Congress to Act on Marijuana Banking Bill This Month

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A bipartisan bill to protect financial institutions providing services to cannabis businesses is expected to be put to a floor vote in the U.S. House by the end of the month.

A marijuana banking bill appears to be headed to a landmark vote in Congress.

Top leaders in the United States House have announced that they will take up a bipartisan marijuana banking bill by the end of the month. According to Marijuana Moment, who first reported on the breaking news on Sept. 13., the office of Majority Leader Steny Hoyer (D-MD) confirmed the upcoming vote after a closed-door meeting on Thursday.

The Secure and Fair Enforcement (SAFE) Banking Act was approved in March by the House Financial Services Committee with a resounding 45-15 vote. Although some expected the SAFE Banking Act to find its way to the House voting floor before August adjournment, the cannabis banking developments seem to be a focal point as Congress returns from summer recess.

The bill would permit cannabis-related businesses in states and territories that have legalized medical or recreational marijuana to access the federal banking system. Bipartisan support has poured in for the safe harbor legislation from state attorney generals as well as banking associations.

Prior to receiving confirmation from Hoyer’s office, four other sources had predicted the marijuana banking bill vote would soon take place, according to Marijuana Moment. Some such sources suggested the vote would be made under suspension of the rules, a process to expedite non-controversial measures.

Voting on suspension would require two-thirds (290) of the members to be present and voting in favor of the SAFE Banking Act for it to pass.

Cannabis Banking Legislation in the Senate

Recent developments suggest marijuana banking legislation could also be considered by the U.S. Senate soon.

Senate Banking Chairman Mike Crapo (R-Idaho) announced last week that he would like the Senate Banking Committee to hold a vote on legislation allowing banks to service state-legal marijuana businesses.

“We’re working to try to get a bill ready,” Crapo said in an interview with Politico. “I’m looking to see whether we can thread the needle.”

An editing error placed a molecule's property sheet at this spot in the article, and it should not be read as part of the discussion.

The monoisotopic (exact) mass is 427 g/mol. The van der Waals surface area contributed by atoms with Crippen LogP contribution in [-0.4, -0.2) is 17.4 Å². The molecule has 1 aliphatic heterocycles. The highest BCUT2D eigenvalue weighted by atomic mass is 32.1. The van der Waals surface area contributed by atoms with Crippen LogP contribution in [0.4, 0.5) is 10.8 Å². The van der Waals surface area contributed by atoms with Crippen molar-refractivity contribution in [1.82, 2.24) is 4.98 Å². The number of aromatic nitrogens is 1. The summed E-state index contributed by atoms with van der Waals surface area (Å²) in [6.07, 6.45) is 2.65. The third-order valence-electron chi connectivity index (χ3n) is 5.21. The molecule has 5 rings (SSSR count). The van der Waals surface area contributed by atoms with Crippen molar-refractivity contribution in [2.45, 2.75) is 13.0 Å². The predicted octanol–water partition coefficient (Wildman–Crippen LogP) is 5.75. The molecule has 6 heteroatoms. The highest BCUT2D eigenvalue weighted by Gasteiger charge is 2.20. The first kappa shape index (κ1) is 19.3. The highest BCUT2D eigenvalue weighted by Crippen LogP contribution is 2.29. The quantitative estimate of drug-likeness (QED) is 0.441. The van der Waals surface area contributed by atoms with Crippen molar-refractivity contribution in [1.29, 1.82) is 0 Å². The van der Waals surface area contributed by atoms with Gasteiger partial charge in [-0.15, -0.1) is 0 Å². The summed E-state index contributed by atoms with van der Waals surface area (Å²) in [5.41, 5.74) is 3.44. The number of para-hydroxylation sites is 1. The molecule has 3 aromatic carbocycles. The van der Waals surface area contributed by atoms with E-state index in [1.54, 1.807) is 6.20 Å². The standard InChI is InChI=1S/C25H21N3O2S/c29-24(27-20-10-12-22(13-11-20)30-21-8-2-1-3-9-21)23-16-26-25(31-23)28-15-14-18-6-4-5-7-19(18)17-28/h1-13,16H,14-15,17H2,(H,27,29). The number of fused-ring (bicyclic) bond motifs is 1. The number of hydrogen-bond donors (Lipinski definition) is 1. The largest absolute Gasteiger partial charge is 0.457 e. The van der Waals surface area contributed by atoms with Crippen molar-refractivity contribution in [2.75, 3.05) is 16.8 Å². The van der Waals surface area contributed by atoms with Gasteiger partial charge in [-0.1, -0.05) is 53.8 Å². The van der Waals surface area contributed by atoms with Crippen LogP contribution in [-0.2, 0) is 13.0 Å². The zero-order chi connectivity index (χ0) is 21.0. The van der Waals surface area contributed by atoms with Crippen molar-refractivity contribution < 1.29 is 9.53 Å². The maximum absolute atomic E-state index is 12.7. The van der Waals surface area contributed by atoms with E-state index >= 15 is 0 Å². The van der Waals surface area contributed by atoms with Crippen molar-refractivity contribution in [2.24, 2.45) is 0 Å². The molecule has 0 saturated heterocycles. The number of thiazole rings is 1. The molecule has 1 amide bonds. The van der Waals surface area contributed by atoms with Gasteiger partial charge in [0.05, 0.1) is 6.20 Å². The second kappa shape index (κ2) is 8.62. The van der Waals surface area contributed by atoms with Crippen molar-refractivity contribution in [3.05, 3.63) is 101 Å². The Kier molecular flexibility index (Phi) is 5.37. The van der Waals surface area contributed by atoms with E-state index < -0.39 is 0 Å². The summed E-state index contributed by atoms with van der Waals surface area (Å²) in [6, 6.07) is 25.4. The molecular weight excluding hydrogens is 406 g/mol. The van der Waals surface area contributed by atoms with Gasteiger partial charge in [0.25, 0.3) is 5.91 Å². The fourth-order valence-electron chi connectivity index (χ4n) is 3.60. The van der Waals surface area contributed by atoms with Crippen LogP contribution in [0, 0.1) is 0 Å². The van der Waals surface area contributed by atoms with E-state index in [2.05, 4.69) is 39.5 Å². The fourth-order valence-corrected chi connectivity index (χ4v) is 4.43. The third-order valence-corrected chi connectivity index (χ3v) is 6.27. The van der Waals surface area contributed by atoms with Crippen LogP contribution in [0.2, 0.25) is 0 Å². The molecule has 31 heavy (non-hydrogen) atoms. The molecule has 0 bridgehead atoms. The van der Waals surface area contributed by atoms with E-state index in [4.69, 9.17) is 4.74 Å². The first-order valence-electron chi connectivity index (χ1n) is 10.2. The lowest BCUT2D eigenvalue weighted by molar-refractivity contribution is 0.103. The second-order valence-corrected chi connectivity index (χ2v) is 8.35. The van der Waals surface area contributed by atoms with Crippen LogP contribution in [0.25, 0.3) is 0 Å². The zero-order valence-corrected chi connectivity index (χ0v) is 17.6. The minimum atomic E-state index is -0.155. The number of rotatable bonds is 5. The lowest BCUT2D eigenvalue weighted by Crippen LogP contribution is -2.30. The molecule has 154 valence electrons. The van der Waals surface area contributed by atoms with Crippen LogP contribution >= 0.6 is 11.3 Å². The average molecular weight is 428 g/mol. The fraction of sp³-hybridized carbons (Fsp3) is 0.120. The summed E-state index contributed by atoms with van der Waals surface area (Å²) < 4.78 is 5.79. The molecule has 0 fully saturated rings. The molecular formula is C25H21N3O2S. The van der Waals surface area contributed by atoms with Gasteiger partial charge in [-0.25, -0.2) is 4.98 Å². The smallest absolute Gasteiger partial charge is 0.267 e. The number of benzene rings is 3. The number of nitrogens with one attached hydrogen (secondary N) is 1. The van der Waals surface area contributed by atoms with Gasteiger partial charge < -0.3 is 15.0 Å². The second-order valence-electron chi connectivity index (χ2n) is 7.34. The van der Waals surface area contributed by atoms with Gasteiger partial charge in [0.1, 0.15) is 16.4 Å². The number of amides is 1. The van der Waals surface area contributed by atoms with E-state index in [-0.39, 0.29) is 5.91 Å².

Although Crapo did not pinpoint a specific date for the completion of the legislation, reports indicate that he hopes to see a vote before the end of the year. The Republican senator did make it clear the legislation was not about lifting the federal ban on cannabis but creating a system for the businesses impacted by the cannabis industry, including blue-collar workers in the industrial and service trades.

“The impact on the ability of small and large businesses to operate justifies our attention,” he said.

Whether Crapo would allow his committee to vote on a SAFE Banking Act companion bill is not yet known. Several cannabis banking bills have been introduced, including by Sens. Jeff Merkley (D-Ore.) and Cory Gardner (R-Colo.) Crapo has also suggested that he may write a new bill.

“There are other bills out there,” Crapo told Politico. “We may craft our own bill or we may work with them to craft any amended legislation.”

Crapo heard testimony on the SAFE Banking Act in July by its sponsors, as well as cannabis business leaders and banking executive officers. The bill has 206 cosponsors, including 26 Republicans. A companion Senate bill has more than 30 sponsors.

Impact of Marijuana Banking Bills

Currently, state-legal medical and recreational marijuana industries have difficulties obtaining bank accounts and financing. Because marijuana is illegal and classified as a Schedule I substance under federal law, banks and credit unions that service cannabis industry businesses risk federal enforcement action.

As a result, most marijuana businesses are forced to deal in cash, raising public safety and other concerns. Licensed cannabis companies are currently operating in more than 30 states have established legal marijuana markets.

The SAFE Banking Act would address the discrepancies between federal and state laws that inhibit banks from serving legitimate cannabis businesses. The bill would provide safe harbor to financial institutions that service marijuana businesses.

Advocates for the bill argue that allowing banks to work with marijuana companies would reward taxpayers and licensed businesses who play by the rules, facilitate the growth of the industry, and reduce crime related to dealing in cash.

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